Penny Rimbaud (formerly of Crass) performs in London on 28 September. * On Eduardo Paolozzi. * How novice authors promote themselves on the web. * Tindal Street Press‘s short story masterclasses. * Electric Literature‘s video series. * Huw Nesbitt reviews Tao Lin‘s Shoplifting in American Apparel: “Ultimately all this is, is a critique without end or goal; an infinite insult aimed at the entire universe that affirms nothing but would happily send everything to hellfire. In some respects, to have achieved that with such brevity is something to be marvelled at. In others, it’s merely a truly terrifying statement”. Tao is interviewed on Dazed Digital * Douglas Coupland on how he came to write Generation X. * Richard Hawley‘s “incredible command of colourful Anglo-Saxon”. * Second issue of the Lomography Magazine. * The last days of Dash Snow. * I hate the Beatles. * Brigitte Bardot, “existentialist icon”. * 3:AM‘s Utahna Faith in Exquisite Corpse. * Jon Robb on how The Damned were airbrushed out of punk history: “Even covered in cream Brian [James] looks cool as fuck”. * Tom Bradley in fine form. * James Maker‘s new blog. * Ex-Blondie bassist Gary Lachman on the occult. * Here is the promo video for Joseph Ridgwell‘s Last Days of the Cross. There’s a review of the book right here. * On Kevin Cummins‘s iconic Manc photography: “Not all Cummins’s work is in Manchester. But it’s all located. ‘Sometimes the band was almost incidental,’ he admits. ‘Like the Joy Division shot. That’s an architectural shot with a band in it’.” On mighty Man City: “There’s an apocryphal tale that he refused to fly United Airlines. ‘I said it once as a joke,’ he protests. ‘It was for ‘My Sad Mate’, the back page of 90 Minutes, the football magazine. I’ve never lived it down. The next time I went to a match, this lad came up to me and said, Nice one. I didn’t know those wankers owned an airline”. Nice passage at the end of the article too: “It [the book] opens with a picture of a patriotic mural for the Queen’s Jubilee in 1977: ‘We were all going to punk gigs, but we were in our own little world,’ says Cummins. ‘Everyone else was painting royalist emblems on the side of their houses.’ This book shows the ripple effect of those gigs. Thirty-plus years later, the book ends with another union jack mural but this time someone has added the slogan, ‘There’s no future in England’s dreaming’. Followed by: ‘John Lydon of I’m A Celebrity… Get Me Out Of Here‘.” * The Impostume on Trainspotting as Blairite escapism: “the fantasy projection of the Poorist middle classes, representing a brief, invigorating holiday in transgression they can return from replete with all kinds of sub-cultural capital, the clothes, the drugs, the music, the bars, the terminology.” * Evie Wyld‘s brand spanking new site. * Lechers and lecturers. * Sam Jordison on James Palumbo‘s “emancipated” prose: “There is no fear of, say, mixed metaphors here. Palumbo is brave enough to write sentences such as: ‘It recounts without pity the bonfire of vanities that has become our daily grind,’ again and again. He isn’t worried, either, by repetition. If people in his world are ‘alive with pleasure’, he will just say so. Even if he has used the same phrase several times before in the space of a few pages. Cliche is no obstacle. If he wants to call something ‘a latter-day Sodom and Gomorrah’, he will. He is also bold enough to write sentences such as the following: ‘If at this moment the invisible voice transformed into a visible face, Tomas would note a quizzical look on its brow’. Can’t help giving you another killer extract: “Here’s a book with neither plot, point, intelligence, wit, originality nor elegance that has been forced down our throats thanks to the very things it purports to deride. Stephen Fry declares on the cover that it’s ‘absolutely amazing … it’s really remarkable!’ It can only be assumed that he is in on the sophisticated joke Palumbo has devised”.* Ben Myers signs with Picador. * Zines are back, again. * New issue of Wag’s Revue. * Ari Up of the Slits interviewed in the latest issue of Dazed & Confused. * Best literary tattoos.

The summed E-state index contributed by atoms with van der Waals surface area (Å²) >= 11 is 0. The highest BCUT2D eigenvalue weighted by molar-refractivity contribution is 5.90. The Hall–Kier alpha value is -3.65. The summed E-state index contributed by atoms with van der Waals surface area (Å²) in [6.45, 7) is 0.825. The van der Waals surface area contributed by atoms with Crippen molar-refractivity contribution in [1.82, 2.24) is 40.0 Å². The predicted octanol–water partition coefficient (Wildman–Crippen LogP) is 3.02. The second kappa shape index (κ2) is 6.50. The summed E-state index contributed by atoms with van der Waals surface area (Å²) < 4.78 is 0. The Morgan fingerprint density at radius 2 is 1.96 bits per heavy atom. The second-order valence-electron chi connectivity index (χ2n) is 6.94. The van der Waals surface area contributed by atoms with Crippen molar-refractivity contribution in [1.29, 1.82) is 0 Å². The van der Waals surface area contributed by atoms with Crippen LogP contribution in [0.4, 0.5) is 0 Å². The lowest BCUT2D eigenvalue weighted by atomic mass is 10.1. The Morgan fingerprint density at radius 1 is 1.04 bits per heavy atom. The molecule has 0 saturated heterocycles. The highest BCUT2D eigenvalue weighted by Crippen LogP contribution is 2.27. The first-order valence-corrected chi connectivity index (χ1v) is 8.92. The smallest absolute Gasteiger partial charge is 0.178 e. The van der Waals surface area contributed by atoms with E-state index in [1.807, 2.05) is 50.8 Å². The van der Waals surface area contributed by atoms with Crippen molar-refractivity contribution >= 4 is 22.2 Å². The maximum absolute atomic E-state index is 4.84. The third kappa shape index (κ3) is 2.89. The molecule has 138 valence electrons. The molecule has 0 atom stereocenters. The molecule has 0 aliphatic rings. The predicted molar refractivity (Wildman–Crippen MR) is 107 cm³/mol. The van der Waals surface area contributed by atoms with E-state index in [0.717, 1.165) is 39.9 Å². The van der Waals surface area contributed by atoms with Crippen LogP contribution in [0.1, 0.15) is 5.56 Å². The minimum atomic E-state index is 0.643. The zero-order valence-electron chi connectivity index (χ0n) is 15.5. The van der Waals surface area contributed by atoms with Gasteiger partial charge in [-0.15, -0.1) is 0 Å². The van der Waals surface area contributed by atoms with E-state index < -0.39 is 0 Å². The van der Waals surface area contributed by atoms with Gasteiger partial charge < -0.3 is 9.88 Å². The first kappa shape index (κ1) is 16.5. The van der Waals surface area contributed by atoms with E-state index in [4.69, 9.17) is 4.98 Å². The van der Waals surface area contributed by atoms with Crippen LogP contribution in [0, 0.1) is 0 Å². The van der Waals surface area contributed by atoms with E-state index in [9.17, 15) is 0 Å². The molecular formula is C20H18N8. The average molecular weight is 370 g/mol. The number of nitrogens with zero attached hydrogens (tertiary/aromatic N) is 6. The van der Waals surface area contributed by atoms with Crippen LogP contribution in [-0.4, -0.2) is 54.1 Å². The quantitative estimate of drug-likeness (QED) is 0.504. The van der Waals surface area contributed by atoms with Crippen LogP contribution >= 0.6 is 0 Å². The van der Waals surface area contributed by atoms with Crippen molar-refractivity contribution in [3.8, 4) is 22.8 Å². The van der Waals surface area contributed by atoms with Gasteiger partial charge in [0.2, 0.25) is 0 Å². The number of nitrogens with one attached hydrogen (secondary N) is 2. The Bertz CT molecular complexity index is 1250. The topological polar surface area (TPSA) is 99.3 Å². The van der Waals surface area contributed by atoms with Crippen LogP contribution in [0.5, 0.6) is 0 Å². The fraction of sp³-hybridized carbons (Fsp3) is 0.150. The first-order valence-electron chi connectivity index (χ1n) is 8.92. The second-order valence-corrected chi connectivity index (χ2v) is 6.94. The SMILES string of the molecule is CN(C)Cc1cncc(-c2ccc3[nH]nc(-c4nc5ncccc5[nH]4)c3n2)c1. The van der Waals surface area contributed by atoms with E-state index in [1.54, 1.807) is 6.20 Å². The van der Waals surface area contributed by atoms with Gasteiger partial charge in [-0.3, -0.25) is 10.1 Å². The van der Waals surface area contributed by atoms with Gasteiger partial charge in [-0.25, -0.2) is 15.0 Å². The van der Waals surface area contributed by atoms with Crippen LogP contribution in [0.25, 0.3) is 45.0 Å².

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First posted: Saturday, September 26th, 2009.